I just did something. And that made me realize something. And that made me want to write something.
First some background. As I type away at this moment, it is 12:57 EST on December 13th, and I am at my mother-in-law’s house on Cape Cod, where we’ll be hosting 13 kids to make gingerbread houses in 33 minutes (oops… 32 minutes). I’m decked out in my holiday hat, and my wife is naturally taking the reigns on the prep work. 20 minutes ago she instructed me to dash over to the grocery store to get some OJ for mimosas (hey, the adults get to have some fun too!).
So I dart over there, and as I entered, there’s a guy giving out samples of some kind of food. Never one to pass up free food, I head right towards him. As I get closer, I see that it’s some kind of salad dressing with some kind of labeling about being made in Chilmark. For the uninitiated, Chilmark is a section of Martha’s Vineyard, on the west end of the island. So the guy doing the samples–I’d put him at 55-60 years old–seems to be a truly friendly guy. He starts telling me how it’s his sister’s recipe, and the stuff is great on salads but it also makes for a great marinade. It’s mindless banter. But the guy’s a nice guy, and I’m in a good mood, so I’m chatting away with him. I ask him if they’re selling the dressing online or just in retail stores. He says something a bit hard to decode, like, “Yeah, here and there.” So because I’m nosey and I’m in a chatty mood, and because I’m building a performance apparel brand online and selling through an eComm site, I press him on it a bit, asking something like, “What platform do you use?” Then the truth comes out: People they know on the Vineyard shoot them emails with orders, and they deliver those orders to people’s homes. That’s their online presence.
Out of nowhere, I launch into what must sound like a marketing pitch.
“Oh, hey, you know I sell shirts online, and it’s a totally different kind of business, but I built my site on the Shopify platform. It’s amazing, there are something like 100,000 stores hosted on the Shopify platform.” I know I sound like a sales man, but it’s like I can’t help it.
“Really?,” he says. I don’t know if he’s genuinely interested, but if he’s just pretending to care, he’s gonna have to pretend a bit longer. I have to keep going.
“Oh man, it’s amazing. It’s dirt cheap--$30 a month or so. The platform is drop-dead easy; you don’t even need to know how to code and you can build a full-fledged eComm site. Oh, and the support is phenomenal. They’re available 24/7.”
OK, that’s enough I think to myself. Plus, gotta get that OJ back in time for the crowd to have mimosas upon arrival. I hand him my card, and as I part, I offer this: “Hey, if you’re interested in trying the eComm thing, feel free to give me a call or shoot me an email, and I’ll chat your ear off about it.”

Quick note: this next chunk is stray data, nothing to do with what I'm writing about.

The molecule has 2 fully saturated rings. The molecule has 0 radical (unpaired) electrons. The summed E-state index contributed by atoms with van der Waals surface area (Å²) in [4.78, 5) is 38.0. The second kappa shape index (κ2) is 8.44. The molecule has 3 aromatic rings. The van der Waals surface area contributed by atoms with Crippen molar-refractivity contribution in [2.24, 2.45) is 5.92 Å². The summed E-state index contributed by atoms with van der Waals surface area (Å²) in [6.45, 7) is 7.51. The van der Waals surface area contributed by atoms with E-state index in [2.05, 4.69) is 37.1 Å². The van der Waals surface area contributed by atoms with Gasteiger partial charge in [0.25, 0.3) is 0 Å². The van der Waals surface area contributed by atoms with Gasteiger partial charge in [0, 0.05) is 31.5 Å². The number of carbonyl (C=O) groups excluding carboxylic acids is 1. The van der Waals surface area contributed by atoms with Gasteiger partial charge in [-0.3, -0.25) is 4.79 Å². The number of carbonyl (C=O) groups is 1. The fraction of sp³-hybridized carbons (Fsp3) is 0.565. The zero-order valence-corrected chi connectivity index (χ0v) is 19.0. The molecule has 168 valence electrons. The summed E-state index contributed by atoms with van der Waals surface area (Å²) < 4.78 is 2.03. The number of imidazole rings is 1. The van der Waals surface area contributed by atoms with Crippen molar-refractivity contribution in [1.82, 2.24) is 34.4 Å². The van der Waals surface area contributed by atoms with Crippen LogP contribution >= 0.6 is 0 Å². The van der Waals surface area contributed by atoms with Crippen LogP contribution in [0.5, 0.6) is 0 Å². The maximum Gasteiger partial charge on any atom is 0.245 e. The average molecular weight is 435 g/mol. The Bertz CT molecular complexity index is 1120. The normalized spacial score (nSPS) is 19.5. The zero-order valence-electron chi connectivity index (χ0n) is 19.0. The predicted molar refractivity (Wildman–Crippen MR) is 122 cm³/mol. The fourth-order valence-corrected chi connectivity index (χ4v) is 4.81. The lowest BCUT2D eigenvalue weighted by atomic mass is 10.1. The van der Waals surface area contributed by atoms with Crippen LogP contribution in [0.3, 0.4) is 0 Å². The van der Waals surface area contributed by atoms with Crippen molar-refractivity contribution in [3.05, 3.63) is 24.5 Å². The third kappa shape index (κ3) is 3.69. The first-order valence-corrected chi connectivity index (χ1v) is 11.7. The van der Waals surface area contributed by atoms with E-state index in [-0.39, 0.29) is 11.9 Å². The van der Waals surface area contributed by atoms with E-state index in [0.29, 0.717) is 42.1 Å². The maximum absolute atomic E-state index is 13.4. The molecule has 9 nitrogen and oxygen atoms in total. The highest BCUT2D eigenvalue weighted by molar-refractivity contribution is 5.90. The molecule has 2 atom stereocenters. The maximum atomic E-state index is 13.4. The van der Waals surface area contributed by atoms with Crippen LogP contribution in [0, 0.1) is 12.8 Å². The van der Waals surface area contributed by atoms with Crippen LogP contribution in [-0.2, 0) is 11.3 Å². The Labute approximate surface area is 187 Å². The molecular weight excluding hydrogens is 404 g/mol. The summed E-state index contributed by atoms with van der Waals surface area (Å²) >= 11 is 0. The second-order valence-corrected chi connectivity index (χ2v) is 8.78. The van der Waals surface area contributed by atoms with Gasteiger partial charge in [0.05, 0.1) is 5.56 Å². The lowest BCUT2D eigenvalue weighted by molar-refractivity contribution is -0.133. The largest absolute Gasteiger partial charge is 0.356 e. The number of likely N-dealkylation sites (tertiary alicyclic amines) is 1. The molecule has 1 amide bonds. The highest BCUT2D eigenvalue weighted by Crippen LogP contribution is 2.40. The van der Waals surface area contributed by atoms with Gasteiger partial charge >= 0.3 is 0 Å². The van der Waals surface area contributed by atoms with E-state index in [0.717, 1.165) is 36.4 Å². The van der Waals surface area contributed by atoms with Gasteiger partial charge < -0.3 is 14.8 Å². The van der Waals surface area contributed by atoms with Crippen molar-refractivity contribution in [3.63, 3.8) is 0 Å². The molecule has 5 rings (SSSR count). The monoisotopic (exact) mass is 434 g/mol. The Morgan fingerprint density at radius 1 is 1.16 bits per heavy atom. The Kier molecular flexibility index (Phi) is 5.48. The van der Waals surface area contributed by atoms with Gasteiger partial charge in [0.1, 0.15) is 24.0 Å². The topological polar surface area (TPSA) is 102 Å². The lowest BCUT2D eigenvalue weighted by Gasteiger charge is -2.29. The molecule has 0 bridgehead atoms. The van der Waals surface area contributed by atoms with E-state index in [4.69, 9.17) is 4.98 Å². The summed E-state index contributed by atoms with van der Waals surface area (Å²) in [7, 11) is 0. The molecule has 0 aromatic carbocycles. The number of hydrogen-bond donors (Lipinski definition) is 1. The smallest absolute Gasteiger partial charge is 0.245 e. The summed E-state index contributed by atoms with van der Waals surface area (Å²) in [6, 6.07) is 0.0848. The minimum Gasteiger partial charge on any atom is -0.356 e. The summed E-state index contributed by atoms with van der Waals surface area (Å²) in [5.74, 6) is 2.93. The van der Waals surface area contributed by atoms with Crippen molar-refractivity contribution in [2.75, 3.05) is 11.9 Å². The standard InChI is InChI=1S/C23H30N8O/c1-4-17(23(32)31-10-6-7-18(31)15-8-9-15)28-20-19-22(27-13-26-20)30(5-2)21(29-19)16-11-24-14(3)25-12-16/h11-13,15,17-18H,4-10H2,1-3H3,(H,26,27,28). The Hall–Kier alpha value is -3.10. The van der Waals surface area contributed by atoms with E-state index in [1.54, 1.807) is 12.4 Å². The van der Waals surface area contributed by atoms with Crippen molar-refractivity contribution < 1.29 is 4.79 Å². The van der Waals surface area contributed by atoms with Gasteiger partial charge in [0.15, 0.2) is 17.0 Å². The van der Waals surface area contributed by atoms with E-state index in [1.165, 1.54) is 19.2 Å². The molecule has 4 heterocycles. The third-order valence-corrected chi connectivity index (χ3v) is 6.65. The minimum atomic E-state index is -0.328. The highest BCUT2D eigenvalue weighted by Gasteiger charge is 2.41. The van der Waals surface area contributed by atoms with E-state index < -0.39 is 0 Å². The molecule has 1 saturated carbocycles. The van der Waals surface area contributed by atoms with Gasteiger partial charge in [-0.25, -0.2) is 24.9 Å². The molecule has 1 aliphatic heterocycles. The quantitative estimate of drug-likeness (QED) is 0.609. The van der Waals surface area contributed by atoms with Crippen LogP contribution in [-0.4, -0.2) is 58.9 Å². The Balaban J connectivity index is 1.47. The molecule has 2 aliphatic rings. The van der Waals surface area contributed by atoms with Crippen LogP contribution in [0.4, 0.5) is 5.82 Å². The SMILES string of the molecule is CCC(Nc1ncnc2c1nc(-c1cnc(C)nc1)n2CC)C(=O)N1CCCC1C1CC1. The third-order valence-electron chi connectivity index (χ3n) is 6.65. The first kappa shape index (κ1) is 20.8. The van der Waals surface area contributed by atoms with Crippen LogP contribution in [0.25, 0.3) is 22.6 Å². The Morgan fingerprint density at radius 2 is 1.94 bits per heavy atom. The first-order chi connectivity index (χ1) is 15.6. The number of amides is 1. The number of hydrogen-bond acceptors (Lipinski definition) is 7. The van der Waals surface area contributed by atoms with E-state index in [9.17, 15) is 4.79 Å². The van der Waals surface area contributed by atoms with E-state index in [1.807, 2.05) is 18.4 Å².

As I head back to get the OJ, the thought crosses my mind: I just did the kind of sales job for Shopify that they could never do for themselves. What’s in it for me? Nothing. But my experience with them has been so awesome that I want to tell people about it. It makes me feel like I’m doing this guy a favor to tell him about it. That is pretty powerful. If I were the owner of Shopify—or I worked at Shopify—I’d be damn proud of that.
Then I think about the companies I’ve worked at, and I think about the brand I’ve been trying to build as a bit of a "passion project"—You Can’t Fake Sweat. Have the experience and service been so awesome that customers feel inwardly compelled to tell strangers about them? I’m sad to say I haven’t worked at a company like that quite yet. I’m happy to report I think I have had that happen with You Can’t Fake Sweat customers a few times, and it gives me a bit of a rush.
There’s a business book that was published years ago called The Ultimate Question. The author posits that this is the ultimate question to ask customers when evaluating a business: "Would you recommend this business to a friend?" Indeed, the answer to that question is quite telling.
But imagine running a business so well, having a product so good, providing customer service that is so delightful… that customers not only tell friends, but they walk up to strangers in supermarkets and tell them about it.
That’s what Shopify has done. And it would probably be wise for us all to think about how we can do this as we build businesses and build our careers.